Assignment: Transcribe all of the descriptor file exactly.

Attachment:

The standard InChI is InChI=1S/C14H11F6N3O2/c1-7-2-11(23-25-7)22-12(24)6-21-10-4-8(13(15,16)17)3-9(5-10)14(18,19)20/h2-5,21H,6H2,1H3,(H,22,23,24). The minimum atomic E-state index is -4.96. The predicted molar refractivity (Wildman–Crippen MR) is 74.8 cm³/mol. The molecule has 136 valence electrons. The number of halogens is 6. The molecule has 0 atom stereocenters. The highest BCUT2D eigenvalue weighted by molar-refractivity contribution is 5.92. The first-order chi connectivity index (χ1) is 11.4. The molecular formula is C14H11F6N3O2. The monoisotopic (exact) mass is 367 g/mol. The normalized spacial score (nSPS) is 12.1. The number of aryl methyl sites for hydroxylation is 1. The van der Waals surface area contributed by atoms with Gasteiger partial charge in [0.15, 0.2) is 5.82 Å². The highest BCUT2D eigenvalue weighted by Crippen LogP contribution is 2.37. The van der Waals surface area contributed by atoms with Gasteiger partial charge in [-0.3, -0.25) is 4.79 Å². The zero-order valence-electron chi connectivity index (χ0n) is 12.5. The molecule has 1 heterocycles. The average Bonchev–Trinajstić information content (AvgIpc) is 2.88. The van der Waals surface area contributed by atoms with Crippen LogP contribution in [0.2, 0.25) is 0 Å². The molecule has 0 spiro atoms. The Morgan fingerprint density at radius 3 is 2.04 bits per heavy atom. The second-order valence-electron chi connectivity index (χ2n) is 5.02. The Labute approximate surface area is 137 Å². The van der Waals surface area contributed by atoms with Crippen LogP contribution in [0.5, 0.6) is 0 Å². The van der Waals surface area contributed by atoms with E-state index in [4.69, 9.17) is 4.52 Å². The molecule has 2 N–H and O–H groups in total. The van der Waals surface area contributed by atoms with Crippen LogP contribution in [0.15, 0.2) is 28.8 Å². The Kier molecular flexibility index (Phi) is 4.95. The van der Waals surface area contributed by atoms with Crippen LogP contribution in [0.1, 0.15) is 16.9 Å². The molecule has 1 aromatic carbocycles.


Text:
The standard InChI is InChI=1S/C14H11F6N3O2/c1-7-2-11(23-25-7)22-12(24)6-21-10-4-8(13(15,16)17)3-9(5-10)14(18,19)20/h2-5,21H,6H2,1H3,(H,22,23,24). The minimum atomic E-state index is -4.96. The predicted molar refractivity (Wildman–Crippen MR) is 74.8 cm³/mol. The molecule has 136 valence electrons. The number of halogens is 6. The molecule has 0 atom stereocenters. The highest BCUT2D eigenvalue weighted by molar-refractivity contribution is 5.92. The first-order chi connectivity index (χ1) is 11.4. The molecular formula is C14H11F6N3O2. The monoisotopic (exact) mass is 367 g/mol. The normalized spacial score (nSPS) is 12.1. The number of aryl methyl sites for hydroxylation is 1. The van der Waals surface area contributed by atoms with Gasteiger partial charge in [0.15, 0.2) is 5.82 Å². The highest BCUT2D eigenvalue weighted by Crippen LogP contribution is 2.37. The van der Waals surface area contributed by atoms with Gasteiger partial charge in [-0.3, -0.25) is 4.79 Å². The zero-order valence-electron chi connectivity index (χ0n) is 12.5. The molecule has 1 heterocycles. The average Bonchev–Trinajstić information content (AvgIpc) is 2.88. The van der Waals surface area contributed by atoms with Crippen LogP contribution in [0.2, 0.25) is 0 Å². The molecule has 0 spiro atoms. The Morgan fingerprint density at radius 3 is 2.04 bits per heavy atom. The second-order valence-electron chi connectivity index (χ2n) is 5.02. The Labute approximate surface area is 137 Å². The van der Waals surface area contributed by atoms with Crippen LogP contribution in [0.5, 0.6) is 0 Å². The van der Waals surface area contributed by atoms with E-state index in [4.69, 9.17) is 4.52 Å². The molecule has 2 N–H and O–H groups in total. The van der Waals surface area contributed by atoms with Crippen LogP contribution in [0.15, 0.2) is 28.8 Å². The Kier molecular flexibility index (Phi) is 4.95. The van der Waals surface area contributed by atoms with Crippen LogP contribution in [0.1, 0.15) is 16.9 Å². The molecule has 1 aromatic carbocycles.